• Can be visible on the wider internet to non-Facebook members (although only Facebook members can interact with them)
  • You can add applications
  • Facebook presents you with visitor statistics to let you know how many visitors you pages are getting.

Cons

  • ‘Updates’ sent to those who decide to be a ‘fan’ of your page are lower key than messages to group ‘members’.
  • Facebook users are less familiar with pages than they are with groups.
  • Visitors still need to be a member of Facebook if they want to join in discussions on your page message board.

When would you choose one over the other?

If you were looking to host a discussion between young people and local councillors on Facebook – which would you use?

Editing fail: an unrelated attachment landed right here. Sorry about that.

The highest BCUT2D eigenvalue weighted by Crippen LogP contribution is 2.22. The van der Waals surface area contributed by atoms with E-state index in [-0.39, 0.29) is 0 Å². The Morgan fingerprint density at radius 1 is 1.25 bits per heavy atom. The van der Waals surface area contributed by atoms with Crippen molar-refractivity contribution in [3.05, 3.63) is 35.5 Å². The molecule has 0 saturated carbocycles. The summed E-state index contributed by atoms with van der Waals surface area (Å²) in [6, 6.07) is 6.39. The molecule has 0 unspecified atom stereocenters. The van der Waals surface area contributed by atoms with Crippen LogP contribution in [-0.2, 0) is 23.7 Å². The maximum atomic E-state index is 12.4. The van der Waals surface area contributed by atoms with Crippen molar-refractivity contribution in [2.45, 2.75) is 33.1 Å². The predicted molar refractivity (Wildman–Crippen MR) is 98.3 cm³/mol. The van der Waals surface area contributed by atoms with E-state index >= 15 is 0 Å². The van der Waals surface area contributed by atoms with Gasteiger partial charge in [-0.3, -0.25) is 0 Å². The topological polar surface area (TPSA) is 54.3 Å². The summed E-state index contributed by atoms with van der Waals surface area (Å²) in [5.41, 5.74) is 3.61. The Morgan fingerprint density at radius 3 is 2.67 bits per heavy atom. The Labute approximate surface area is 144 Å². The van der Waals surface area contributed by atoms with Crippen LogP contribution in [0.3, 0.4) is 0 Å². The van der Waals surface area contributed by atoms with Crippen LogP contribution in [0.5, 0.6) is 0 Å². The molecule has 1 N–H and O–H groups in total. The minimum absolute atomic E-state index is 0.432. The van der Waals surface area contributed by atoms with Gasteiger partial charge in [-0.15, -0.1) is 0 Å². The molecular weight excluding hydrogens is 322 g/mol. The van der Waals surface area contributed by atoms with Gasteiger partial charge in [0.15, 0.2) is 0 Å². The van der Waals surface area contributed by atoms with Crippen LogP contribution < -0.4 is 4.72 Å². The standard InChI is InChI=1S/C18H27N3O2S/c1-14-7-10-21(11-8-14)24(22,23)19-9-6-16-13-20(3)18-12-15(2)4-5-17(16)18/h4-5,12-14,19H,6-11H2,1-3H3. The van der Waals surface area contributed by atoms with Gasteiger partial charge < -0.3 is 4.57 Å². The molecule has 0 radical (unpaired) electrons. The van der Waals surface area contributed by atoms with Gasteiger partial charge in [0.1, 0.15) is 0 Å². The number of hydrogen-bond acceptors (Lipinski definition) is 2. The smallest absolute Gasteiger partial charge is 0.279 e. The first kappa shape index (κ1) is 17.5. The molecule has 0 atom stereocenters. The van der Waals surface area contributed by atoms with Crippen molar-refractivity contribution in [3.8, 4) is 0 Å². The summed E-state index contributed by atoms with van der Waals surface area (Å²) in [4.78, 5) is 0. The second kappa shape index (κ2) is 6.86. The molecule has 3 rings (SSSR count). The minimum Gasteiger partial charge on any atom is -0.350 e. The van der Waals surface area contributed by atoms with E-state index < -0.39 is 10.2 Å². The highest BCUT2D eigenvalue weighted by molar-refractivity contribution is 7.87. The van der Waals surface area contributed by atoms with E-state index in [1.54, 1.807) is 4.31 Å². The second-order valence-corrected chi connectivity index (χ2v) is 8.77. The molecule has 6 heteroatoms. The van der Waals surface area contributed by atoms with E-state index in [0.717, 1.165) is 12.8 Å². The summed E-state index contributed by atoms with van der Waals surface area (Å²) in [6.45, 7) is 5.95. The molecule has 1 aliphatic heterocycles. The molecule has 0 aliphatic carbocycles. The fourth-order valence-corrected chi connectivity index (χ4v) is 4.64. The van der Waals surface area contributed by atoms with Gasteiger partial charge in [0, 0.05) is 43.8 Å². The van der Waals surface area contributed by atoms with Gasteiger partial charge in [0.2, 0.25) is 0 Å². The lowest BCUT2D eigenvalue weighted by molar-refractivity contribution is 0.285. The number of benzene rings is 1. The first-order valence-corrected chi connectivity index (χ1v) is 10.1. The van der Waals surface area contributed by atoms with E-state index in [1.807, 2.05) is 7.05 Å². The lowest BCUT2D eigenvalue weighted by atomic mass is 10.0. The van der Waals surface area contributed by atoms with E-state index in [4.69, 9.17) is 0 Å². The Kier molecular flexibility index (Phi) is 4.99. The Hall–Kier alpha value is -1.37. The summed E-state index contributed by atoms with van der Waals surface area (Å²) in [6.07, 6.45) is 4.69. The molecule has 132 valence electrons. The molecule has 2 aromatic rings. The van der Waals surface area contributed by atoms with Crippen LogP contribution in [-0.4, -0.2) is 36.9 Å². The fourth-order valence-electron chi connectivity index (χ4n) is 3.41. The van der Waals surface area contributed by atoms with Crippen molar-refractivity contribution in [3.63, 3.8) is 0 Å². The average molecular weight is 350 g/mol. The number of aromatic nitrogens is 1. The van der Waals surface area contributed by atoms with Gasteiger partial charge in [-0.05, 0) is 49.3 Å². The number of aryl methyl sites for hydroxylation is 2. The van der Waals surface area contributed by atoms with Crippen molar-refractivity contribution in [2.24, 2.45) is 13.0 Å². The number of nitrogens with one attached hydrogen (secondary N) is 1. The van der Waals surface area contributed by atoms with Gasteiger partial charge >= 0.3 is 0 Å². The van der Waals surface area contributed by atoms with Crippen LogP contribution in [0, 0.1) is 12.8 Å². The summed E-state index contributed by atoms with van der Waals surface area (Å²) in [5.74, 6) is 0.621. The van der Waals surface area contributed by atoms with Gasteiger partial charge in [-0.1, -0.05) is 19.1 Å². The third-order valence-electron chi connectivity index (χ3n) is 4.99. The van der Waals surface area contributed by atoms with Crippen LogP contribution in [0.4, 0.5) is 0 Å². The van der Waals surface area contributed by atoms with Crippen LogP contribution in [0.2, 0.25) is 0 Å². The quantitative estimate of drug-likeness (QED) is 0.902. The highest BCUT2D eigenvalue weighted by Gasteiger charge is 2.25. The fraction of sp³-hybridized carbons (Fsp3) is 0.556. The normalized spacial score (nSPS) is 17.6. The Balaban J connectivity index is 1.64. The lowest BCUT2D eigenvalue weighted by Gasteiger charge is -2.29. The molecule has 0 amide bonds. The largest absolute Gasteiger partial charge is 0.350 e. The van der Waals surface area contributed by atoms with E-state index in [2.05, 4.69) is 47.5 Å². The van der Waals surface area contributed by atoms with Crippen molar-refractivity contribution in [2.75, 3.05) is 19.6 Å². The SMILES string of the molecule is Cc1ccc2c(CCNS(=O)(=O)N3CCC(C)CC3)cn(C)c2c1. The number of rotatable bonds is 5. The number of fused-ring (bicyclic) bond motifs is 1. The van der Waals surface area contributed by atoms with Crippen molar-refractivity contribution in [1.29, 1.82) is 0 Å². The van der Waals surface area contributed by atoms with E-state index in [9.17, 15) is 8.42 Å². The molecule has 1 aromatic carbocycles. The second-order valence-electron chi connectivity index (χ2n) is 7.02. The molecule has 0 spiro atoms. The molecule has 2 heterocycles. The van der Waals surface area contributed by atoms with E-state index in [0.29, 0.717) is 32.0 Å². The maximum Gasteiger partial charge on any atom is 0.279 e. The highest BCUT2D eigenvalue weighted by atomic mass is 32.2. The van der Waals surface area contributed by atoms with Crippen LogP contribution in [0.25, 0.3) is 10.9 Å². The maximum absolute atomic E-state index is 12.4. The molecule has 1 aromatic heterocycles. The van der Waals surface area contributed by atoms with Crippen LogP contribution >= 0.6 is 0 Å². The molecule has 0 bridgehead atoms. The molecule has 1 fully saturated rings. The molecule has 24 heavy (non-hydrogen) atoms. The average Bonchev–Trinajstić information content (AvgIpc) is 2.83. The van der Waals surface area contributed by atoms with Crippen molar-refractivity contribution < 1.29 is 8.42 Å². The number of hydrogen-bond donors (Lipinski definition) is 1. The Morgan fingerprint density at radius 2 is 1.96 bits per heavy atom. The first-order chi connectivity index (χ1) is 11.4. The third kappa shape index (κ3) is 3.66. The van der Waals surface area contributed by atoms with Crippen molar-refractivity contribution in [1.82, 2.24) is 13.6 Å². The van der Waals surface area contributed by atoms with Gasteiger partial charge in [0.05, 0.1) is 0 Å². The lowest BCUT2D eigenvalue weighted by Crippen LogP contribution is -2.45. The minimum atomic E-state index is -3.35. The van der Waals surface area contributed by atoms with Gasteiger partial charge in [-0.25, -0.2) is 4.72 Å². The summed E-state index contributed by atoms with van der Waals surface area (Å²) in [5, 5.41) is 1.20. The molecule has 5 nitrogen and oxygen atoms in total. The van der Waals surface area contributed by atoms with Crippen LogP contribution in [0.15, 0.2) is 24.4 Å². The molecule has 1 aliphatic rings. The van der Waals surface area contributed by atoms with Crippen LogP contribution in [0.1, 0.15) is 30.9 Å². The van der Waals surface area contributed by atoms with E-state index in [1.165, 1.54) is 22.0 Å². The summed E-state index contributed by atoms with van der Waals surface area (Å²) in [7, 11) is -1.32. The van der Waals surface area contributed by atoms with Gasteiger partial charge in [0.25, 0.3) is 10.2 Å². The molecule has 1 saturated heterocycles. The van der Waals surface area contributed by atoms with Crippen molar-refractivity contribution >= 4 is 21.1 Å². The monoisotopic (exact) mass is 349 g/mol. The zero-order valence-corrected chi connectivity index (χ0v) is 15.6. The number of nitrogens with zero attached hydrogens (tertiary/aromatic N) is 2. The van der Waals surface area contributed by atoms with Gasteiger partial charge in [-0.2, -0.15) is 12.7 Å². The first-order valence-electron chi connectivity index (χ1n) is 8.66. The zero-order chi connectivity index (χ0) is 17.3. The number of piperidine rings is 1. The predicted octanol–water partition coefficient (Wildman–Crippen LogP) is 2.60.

There are many factors that could decide between pages and groups. However, in this case my leanings would lead me to choose:

  • Pages if I wanted a long-term public record of the dialogue, and wanted to engage young people via Facebook over the longer term
  • Groups if I wanted to quickly host a discussion with those already on facebook, but without building a presence on Facebook right now.

What would your choice be?

66 thoughts on “Facebook groups vs. Facebook pages”

  1. Surely the first question is whether to host it on Facebook or not. The privacy issues around Facebook and the amount of information that gets broadcast to your friends could (or perhaps should) inhibit discussion.

  2. Indeed.

    This is just part of a larger post I’m working on at the moment about choosing where to host discussions…

    The broadcast feature of Facebook is both an asset and as you identify a potential privacy issue.